By Elizabeth M. Dries, J.D.
The Federal Trade Commission (FTC) submitted comments regarding HHS’s Blueprint to Lower Drug Prices and Reduce Out-of-Pocket Costs (Blueprint) focusing on two areas identified in the Blueprint: (1) combatting abuse of Risk Evaluation and Mitigation Strategies (REMS); and (2) spurring biologics competition. According to the Blueprint, HHS seeks to increase competition and end the gaming of the regulatory process that may keep drug prices artificially inflated or hinder generic, branded or biosimilar competition. Health care competition has been a FTC priority for many years because of its critical importance to consumers and the economy. Both combatting abuse of REMs and spurring biologics competition are of particular interest as they significantly affect U.S. health care expenditures.
Misuse of REMS may impede competition. REMS are strategies intended to manage the known or potential safety risks associated with the use or distribution of certain pharmaceutical products. In some cases, implementation of REMS may involve restricting distribution of a pharmaceutical to ensure that its benefits outweigh its risks. When branded manufacturers misuse REMS to thwart entry by generic competitors they upset the balance between competition and innovation.
REMS abuse may occur in two ways: (1) branded manufacturers invoke REMS requirements improperly to justify a refusal to make sample available to firms seeking to obtain FDA approval of generic or biosimilar products; (2) branded manufacturers may improperly deny a competitor access to a single shared REMS system leaving the FDA unable to approve the competitor’s application and labeling.
The FTC supported the FDA’s efforts to bring clarity and transparency to the REMS issues including: (1) a recent release of a list identifying all drug products for which prospective generic competitors have reported an inability to obtain branded product samples, the brand manufacturer and the number of such reports; and (2) a 2014 draft guidance detailing how generic firms seeking to enter with generic versions of drugs covered by restricted distribution REMS may obtain letters validating that their safety protocols are comparable to the branded firm’s safety protocols.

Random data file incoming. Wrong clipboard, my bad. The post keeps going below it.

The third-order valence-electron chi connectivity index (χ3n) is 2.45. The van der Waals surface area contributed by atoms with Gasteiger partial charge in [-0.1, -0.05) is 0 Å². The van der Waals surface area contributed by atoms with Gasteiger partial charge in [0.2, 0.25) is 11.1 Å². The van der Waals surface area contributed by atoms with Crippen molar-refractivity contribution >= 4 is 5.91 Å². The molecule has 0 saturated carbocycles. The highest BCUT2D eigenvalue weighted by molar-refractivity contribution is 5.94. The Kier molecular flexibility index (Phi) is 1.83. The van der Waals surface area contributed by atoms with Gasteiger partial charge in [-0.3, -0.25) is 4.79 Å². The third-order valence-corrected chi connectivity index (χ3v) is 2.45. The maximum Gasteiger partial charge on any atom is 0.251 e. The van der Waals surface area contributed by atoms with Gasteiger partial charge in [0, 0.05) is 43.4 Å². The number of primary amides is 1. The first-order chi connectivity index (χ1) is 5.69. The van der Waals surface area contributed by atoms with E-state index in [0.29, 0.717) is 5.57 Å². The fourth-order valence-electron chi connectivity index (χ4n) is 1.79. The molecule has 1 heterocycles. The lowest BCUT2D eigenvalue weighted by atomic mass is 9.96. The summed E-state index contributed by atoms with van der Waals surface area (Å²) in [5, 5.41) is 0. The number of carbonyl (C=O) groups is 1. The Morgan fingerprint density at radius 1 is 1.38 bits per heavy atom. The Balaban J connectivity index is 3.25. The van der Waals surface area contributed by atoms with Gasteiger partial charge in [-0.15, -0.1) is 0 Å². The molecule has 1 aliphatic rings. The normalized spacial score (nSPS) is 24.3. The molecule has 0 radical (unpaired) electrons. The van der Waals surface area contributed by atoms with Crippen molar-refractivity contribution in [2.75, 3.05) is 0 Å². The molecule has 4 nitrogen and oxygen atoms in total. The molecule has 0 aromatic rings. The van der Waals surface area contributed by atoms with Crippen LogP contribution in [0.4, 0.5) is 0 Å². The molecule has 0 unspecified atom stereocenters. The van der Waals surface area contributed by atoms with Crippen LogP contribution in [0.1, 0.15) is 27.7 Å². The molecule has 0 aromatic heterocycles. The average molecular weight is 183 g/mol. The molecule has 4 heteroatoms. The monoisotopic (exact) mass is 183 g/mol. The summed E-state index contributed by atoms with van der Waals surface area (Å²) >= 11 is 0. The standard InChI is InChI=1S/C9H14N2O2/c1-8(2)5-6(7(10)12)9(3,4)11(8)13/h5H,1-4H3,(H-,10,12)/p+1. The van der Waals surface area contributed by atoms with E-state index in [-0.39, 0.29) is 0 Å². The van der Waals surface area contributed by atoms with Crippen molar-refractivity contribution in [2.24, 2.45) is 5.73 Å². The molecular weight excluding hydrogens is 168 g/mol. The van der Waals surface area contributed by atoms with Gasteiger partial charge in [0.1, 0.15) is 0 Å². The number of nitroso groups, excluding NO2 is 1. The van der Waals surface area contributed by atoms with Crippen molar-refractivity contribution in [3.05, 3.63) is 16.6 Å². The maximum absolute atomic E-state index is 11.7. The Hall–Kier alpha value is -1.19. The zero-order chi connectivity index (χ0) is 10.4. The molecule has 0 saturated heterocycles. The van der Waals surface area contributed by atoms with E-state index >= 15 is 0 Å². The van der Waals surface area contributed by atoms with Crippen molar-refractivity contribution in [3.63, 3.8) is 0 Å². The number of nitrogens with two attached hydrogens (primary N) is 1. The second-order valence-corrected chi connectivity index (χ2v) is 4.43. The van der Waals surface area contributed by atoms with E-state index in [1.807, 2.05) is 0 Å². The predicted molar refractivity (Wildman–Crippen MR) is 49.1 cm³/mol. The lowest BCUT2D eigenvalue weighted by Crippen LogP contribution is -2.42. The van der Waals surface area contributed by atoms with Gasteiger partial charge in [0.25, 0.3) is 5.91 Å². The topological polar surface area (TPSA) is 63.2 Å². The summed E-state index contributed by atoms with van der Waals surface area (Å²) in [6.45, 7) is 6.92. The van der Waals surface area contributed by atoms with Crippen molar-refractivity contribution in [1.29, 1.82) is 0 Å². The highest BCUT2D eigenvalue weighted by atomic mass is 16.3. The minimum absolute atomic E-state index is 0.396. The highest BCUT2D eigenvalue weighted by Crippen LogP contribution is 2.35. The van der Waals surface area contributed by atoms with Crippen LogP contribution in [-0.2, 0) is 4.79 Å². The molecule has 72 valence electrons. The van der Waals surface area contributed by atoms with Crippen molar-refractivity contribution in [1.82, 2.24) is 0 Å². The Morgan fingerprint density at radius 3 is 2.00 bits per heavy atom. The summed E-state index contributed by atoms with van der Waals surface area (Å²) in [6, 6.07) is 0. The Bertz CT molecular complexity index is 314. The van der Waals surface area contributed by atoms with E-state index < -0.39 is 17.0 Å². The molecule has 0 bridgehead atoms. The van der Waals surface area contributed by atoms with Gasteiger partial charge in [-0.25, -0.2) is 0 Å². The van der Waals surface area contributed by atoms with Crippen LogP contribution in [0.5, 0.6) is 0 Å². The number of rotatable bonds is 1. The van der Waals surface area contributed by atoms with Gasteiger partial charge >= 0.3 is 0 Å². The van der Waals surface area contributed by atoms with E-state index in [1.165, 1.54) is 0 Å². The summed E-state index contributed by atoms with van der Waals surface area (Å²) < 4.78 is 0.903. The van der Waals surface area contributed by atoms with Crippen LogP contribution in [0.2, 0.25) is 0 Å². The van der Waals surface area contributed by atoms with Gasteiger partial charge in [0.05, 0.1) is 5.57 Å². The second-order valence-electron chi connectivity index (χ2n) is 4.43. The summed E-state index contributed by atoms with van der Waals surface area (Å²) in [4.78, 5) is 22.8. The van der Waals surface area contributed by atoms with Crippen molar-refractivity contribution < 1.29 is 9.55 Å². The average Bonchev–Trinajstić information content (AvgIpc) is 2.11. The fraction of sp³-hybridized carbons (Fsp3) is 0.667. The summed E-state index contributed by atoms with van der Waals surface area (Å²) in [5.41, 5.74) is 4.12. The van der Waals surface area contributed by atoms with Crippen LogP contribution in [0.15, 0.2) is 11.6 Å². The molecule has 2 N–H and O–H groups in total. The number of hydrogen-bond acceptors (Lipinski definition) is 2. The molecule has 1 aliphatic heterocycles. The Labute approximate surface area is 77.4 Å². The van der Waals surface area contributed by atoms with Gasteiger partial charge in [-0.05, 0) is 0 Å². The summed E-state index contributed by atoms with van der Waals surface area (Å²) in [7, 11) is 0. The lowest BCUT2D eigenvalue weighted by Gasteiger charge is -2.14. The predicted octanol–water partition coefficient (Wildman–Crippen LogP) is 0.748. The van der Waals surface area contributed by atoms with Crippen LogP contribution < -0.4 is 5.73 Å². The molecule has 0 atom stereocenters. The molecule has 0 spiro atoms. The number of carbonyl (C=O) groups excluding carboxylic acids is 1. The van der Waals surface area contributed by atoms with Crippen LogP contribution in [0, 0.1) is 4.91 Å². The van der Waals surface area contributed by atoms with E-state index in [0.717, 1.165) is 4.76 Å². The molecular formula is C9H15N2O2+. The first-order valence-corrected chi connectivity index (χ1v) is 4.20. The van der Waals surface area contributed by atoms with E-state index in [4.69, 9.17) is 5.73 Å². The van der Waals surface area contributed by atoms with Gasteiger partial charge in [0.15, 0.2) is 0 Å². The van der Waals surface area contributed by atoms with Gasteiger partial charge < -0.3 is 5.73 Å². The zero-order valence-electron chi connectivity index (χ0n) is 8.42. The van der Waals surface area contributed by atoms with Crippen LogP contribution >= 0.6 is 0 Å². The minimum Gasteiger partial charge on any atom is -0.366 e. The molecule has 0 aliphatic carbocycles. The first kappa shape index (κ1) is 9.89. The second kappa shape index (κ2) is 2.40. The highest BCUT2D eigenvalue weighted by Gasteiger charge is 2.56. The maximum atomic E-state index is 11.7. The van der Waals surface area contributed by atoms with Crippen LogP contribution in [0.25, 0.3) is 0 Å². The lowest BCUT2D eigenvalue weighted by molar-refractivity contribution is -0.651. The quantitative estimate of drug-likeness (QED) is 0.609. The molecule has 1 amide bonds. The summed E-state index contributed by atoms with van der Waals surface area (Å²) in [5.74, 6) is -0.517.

The FTC supported the FDA’s efforts to clarify the circumstances under which it will grant waivers of the shared REMS requirement, as antitrust liability alone does not create proper incentives for branded and generic firms to reach agreement on a shared REMs program. In addition, the FTC suggested legislation to provide a clearer path for competing firms to establish separate FDA approved REMS programs.
Regulatory uncertainty of biologics. Biologics are used to treat serious medical conditions for which there is no other therapeutic alternative. Due to the high and growing cost of biologics, the FTC acknowledged that patients would benefit from increased competition between biologics and biosimilars. Market factors, however, limit biologic competition. The FTC recommends the FDA: (1) continue to create a pathway for expedited approval of interchangeable biologics; (2) reconsider the current naming guidance for biologics in light of the Blueprint; and (3) improve the Purple book.
The FTC found the lack of FDA guidance on interchangeable biosimilars a likely hindrance to automatic substitution and encouraged the FDA to incorporate ways to reduce barriers to entry and to expedite the approval of biosimilars and interchangeables into its final interchangeable and biosimilar guidances. In addition, the FTC suggested the FDA’s Naming Guidances may hinder biosimilar competition as the FDA’s decision to assign different suffixes to the drug substance names of biosimilars and their reference biologics could result in physicians incorrectly believing that biosimilars’ drug substances differ in a clinically meaningful way from their reference biologics' drug substances. Consequently, the FTC recommended that HHS and the FDA revisit the FDA Naming Guidance in light of the Blueprint and consider other approaches.
The FTC also supported the FDA’s efforts to improve the Purple Book, which lists biological products. The FTC suggested including a search functionality in the Purple Book, and a reorganization of information to increase its utility.
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